‘The Nayika Project’ celebrates heroines of Indian culture
Love hip-hop? Love Indian culture? If the answer is ‘yes’ to either question, then you won’t want to miss The Nayika Project this weekend. Presented as part of the Pittsburgh Cultural Trust’s India in Focus showcase, this performance uses music, dance and spoken word to create a modern take on heroines of classical Indian myth.
While many Cultural Trust events for children (including the Citizens Bank Children’s Theater Series) are focused toward younger audiences, The Nayika Project is different. “We wanted to have something for older children. We’re starting the new Bridge Theater Series for children ages 7 and older but this show is good for older teens ages 14 and up because the content is about discovering love, dealing with relationships and empowering young women,” says Tracy Edmunds, vice president of arts education at the Cultural Trust.
The show tells the story of Nina, a young woman recovering from a tough breakup, and Sakhi, a mystical woman who tries to help Nina by teaching her about the Nayikas. “The Nayikas are eight archetypes of women representing eight different states in a relationship with her partner. The Nayikas have been used as theme in Indian painting, literature, sculpture as well as in Indian classical dance. They’re inspired by Indian poetry as old as the second century,” says hip-hop and spoken word artist Paige Hernandez, playwright and director of the performance.
Hernandez met Chitra Kalyandurg several years ago and together they began developing The Nayika Project in 2012. Kalyandurg’s formal training in the classical Indian dance called Kuchipudi inspired much of the choreography in the show but both genres, hip hop and Indian dance, shine throughout the performance. “This is something really different than what we’ve seen before in the Cultural District. Often where things appear diverse, there are quite a bit of similarities and this is demonstrated throughout the show,” says Tracy Edmunds.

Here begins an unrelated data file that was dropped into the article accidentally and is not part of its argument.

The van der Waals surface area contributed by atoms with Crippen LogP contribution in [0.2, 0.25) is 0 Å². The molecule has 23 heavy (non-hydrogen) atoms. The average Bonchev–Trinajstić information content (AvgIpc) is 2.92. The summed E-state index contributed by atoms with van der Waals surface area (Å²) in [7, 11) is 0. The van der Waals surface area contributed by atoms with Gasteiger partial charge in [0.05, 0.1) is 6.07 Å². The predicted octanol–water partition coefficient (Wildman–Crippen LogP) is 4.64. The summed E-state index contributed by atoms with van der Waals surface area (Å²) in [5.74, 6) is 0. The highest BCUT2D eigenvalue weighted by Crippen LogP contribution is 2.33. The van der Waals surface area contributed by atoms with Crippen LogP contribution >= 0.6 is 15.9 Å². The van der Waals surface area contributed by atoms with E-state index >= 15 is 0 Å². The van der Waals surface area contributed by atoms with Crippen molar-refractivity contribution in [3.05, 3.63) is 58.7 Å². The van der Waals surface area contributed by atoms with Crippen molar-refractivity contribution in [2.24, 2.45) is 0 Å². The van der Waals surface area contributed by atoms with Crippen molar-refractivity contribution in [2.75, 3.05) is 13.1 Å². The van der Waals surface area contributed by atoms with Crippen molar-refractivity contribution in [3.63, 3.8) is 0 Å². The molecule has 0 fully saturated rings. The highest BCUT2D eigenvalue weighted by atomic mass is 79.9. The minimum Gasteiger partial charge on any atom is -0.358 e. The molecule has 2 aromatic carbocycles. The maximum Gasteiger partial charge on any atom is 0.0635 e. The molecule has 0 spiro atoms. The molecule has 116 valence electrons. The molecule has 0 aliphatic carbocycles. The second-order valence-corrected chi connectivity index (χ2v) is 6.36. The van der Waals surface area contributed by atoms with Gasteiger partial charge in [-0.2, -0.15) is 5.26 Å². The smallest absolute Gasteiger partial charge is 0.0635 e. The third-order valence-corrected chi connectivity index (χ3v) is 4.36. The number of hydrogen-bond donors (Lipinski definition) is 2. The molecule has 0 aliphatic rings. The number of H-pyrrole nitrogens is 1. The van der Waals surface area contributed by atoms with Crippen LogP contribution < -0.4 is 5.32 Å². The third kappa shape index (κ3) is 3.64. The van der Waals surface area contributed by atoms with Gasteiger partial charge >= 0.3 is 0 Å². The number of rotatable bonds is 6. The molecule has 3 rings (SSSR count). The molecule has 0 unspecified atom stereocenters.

The performance lasts for one hour with no intermission as the story incorporates different styles and art forms from both hip-hop and Indian dance. Hernandez says that both dance styles are similar because they value storytelling, emotion and rhythm. “I also noticed that hip-hop music has a lot of Indian samples so the music lent itself to a natural fusion,” she adds.
The Nayika Project features original music from Anjna Swaminathan on percussion, Rajna Swaminathan on violin, Roopa Mahadevan on vocals and hip-hop beats by Nick Hernandez.
Student matinees will be held on Friday, Oct. 23 and public performances will be held on Saturday, Oct. 24 at 2 p.m. and 8 p.m. at the Pierce Studio in the Trust Arts Education Center. Contact the Cultural Trust for tickets and more info. Ticket prices begin at $10.50.
Featured image: Allrich Designs Photography.